As content that are intended to arouse angry or violent feelings are increasing across most of the markets as well as in India, it was none other than the global team that are responsible for reviewing such hate speech on Facebook that faced immense cost cuts.
Three potential tiers were supposedly proposed to the social media company for the very reason to reduce expenses. Firstly, reviewing fewer user reports, followed by reviewing fewer proactively detected pieces of content and lastly reviewing fewer appeals as stated according to an internal strategy note on August 6, 2019.
The August 6, 2019, note stated that, “Everyone understands that the cost reductions are coming no matter what we do: teams will be taking a haircut on their CO capacity…,” and also named ‘Cost-control: a hate speech exploration’. CO is Community operations which mainly means the contract labour force present at Facebook.
The note also said, “The question is not how to cut capacity, but how far we can cut without eliminating our ability to review user reports and do proactive work.”
The note raised a discussion on specific ways to imply the three tiers to cut costs which includes ignoring “benign user reports” and also to ask users to “be more thoughtful before submitting a request for re-review”.
The sudden need to review such fewer user reports raised from the fact that while Facebook had reviewed the maximum number of user reports, it subsequently found that the rate of action on reported content was almost “at best 25%”.
The main issue that the document pointed out was the nearly three-quarters of the costs that were incurred on the reviewing of content were mainly on account of reactive capacity which means that the capacity that is used to review the content that was already raised by users or third parties. The review costs that were incurred on capacity was only 25%.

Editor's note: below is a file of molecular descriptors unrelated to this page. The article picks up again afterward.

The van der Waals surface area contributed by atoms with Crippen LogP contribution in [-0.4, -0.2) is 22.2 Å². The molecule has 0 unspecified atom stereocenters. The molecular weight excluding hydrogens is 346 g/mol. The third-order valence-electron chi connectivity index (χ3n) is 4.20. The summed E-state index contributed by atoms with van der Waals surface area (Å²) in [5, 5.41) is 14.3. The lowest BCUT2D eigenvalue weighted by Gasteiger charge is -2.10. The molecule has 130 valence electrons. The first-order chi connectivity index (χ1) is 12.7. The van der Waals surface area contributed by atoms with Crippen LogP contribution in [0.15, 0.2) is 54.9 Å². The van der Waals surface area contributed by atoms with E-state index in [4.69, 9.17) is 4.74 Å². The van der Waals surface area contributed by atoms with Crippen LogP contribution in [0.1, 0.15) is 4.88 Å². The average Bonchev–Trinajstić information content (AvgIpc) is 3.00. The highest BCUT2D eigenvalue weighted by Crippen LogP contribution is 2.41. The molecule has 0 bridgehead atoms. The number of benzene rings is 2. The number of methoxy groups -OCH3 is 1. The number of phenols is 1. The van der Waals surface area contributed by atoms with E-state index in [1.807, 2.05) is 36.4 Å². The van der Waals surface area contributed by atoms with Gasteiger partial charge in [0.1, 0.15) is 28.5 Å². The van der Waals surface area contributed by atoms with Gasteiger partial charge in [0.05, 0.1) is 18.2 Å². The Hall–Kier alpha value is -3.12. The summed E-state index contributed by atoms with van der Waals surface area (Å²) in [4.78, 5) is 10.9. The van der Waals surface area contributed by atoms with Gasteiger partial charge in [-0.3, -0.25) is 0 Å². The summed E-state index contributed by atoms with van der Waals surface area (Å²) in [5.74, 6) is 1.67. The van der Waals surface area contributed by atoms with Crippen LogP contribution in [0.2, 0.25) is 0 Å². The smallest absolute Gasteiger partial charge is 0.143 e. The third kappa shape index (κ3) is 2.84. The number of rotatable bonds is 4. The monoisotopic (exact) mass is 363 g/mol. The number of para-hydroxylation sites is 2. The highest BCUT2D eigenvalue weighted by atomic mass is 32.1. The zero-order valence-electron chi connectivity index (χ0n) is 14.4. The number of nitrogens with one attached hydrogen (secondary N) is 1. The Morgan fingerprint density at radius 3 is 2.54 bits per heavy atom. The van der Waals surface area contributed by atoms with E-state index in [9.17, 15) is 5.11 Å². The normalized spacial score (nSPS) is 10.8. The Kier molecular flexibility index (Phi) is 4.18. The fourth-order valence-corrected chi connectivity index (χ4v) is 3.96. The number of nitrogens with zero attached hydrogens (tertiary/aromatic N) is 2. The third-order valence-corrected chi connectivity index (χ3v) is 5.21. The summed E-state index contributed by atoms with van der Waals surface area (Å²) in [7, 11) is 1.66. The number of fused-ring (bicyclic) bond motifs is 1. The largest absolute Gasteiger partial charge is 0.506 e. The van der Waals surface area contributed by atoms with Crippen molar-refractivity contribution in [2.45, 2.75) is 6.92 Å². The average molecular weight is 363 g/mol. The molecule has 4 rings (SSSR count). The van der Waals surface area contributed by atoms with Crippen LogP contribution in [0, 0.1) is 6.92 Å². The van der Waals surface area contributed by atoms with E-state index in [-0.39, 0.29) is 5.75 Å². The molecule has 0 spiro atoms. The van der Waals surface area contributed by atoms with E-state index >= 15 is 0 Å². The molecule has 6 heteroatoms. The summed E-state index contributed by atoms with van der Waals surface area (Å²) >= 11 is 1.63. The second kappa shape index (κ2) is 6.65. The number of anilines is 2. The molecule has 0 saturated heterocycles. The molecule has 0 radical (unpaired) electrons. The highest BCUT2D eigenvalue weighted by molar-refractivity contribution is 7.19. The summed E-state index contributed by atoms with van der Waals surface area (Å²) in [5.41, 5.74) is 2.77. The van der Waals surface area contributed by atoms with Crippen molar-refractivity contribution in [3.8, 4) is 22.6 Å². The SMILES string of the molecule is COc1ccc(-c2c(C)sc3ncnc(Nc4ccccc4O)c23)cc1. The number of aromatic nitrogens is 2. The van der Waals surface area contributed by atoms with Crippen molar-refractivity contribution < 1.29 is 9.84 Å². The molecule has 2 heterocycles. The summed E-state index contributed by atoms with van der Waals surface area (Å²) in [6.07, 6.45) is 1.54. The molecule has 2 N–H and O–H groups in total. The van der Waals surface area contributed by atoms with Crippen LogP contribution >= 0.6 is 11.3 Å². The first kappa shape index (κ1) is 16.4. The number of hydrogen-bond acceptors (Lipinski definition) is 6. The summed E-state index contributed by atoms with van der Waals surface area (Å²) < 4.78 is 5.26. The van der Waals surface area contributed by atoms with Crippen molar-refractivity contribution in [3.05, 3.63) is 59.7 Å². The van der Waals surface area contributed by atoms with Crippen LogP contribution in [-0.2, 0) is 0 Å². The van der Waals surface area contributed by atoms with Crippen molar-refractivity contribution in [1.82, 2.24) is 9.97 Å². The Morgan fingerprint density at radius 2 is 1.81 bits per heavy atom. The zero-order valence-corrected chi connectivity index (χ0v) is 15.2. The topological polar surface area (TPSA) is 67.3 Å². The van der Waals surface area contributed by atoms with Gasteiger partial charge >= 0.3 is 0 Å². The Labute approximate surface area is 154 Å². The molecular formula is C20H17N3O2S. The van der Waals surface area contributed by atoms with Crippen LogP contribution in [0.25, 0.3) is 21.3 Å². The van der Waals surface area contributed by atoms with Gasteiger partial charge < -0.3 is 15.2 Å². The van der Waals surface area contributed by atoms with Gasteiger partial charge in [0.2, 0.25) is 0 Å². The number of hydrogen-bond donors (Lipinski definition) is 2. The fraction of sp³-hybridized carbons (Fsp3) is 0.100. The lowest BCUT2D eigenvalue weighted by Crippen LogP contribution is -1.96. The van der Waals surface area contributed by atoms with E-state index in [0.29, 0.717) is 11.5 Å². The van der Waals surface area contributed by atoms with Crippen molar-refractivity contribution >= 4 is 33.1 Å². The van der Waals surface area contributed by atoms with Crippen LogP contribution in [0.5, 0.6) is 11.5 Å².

The strategy note stated that, “In H1 (first half, January-June 2019), we worked hard in accordance with the ‘Hate 2019 H1 capacity reduction plan’ to significantly increase the volume of actions we can take while maintaining the same levels of capacity… We need to significantly increase the rigour with which we make decisions on how to spend our human review capacity across the board, and indeed in case of hate speech we need to cut a significant amount of our current capacity in order to fund new initiatives.”
By the end of June 2019, according to the plan issued, Facebook had planned to reduce the dollar cost by 15 per cent of the total hate review capacity. Also, as per the document, the company was spending almost above $2 million per week to review all the hate content.
There is no exact figure of total expenditure that has been undertaken by Facebook to review hate speech annually and the figure always keeps on changing.
In addition to the hurdles of cost-control that the content review team of Facebook has gone into, there is no particular evidence that recognizes the conflict between teams that specifically dealt with misinformation, spam, hate speech etc, and those that were only designed algorithms to make the news feed of Facebook users more impressing and relevant.